On Wednesday, November 8, U.S. legislators presented a bill that prohibits federal government officials from engaging in business with iFinex, the parent company of USDT stablecoin issuer Tether. The development comes as the US government announces a crackdown against Chinese blockchain firms.
Tether, China and US Lawmakers
As per reports earlier this year, Tether has been having exposure to Chinese securities and other Chinese firms. New York’s Attorney General has made public documents that disclose Tether Holdings Ltd., the issuer of the world’s largest stablecoin, USDT, previously held securities from Chinese companies in its reserves. This revelation follows years of inquiry and concern about the assets supporting Tether’s stablecoin.
Tether’s reserves encompassed substantial short-term loans to Chinese firms and a significant loan to the cryptocurrency platform Celsius Network. Tether had previously denied any involvement with the debt of China’s troubled Evergrande Group but had not revealed its holdings of other Chinese securities.
Further, the US SEC is also keeping a close watch on Tether’s operations. In September, a report suggested that the company began offering USDT stablecoin loans to customers secretly a year after Tether Holdings pledged to cease providing secured loans.
The latest move underscores Washington’s growing concerns about Chinese connections within the cryptocurrency sector, as stated by the bill’s sponsors.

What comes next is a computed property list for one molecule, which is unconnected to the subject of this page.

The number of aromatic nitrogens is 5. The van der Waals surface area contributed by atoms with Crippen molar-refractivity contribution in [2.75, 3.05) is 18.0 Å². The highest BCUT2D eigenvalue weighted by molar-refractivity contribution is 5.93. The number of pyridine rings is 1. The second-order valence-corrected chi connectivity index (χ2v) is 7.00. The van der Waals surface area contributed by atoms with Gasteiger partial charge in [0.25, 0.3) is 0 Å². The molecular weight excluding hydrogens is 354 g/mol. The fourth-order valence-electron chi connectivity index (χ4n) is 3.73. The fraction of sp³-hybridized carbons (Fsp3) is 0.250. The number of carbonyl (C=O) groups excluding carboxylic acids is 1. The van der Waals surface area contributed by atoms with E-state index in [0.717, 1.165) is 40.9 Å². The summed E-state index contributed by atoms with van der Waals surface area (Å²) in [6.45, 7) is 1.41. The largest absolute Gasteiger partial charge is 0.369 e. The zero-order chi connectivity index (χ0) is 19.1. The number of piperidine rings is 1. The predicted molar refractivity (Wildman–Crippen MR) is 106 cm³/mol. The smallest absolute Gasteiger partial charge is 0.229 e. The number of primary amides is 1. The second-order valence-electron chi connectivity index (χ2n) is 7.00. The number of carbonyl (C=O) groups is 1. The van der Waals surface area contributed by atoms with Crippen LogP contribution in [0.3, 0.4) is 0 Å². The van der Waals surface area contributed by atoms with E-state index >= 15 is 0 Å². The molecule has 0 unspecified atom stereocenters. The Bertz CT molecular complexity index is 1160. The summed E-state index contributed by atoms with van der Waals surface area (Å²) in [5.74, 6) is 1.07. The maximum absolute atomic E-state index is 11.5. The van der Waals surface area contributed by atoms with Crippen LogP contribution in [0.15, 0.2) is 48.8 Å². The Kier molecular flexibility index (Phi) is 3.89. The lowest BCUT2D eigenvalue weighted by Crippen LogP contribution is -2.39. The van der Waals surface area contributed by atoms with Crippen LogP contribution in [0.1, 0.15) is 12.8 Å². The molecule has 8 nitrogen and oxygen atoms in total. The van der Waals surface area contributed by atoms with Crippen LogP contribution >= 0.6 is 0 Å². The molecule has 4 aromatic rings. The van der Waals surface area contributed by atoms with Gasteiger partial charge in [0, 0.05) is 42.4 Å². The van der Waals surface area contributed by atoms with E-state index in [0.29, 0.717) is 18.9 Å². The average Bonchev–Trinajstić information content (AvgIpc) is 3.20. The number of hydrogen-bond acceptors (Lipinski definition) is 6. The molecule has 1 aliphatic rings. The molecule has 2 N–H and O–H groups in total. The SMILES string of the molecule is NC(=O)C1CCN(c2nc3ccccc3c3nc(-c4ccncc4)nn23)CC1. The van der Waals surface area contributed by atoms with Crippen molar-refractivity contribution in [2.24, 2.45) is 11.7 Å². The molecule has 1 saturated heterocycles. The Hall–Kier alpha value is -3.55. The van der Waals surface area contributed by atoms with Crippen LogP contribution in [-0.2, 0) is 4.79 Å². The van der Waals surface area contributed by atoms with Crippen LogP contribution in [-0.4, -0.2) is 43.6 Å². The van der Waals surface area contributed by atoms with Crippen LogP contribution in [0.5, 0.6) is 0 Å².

Cracking Down on Chinese Blockchain Firms
US lawmakers have proposed a law that would prohibit government officials from engaging in transactions with Chinese cryptocurrency firms and prohibit government employees from using Chinese blockchain networks, which support cryptocurrency trading platforms.
Chinese companies such as The Spartan Network, The Conflux Network, and Red Date Technology, which are involved in BSN projects and CBDc Digital Yuan, would be affected by this legislation.
In a statement on Wednesday, the lawmakers said that the aim of this latest legislation is to ensure the nation’s “foreign adversaries … do not have a backdoor to access critical national security intelligence and Americans’ private information”.
In the coming decade, blockchain technology is likely to store sensitive private data for every American, making China’s significant investment in this infrastructure a major concern for national security and data privacy, the lawmakers noted.
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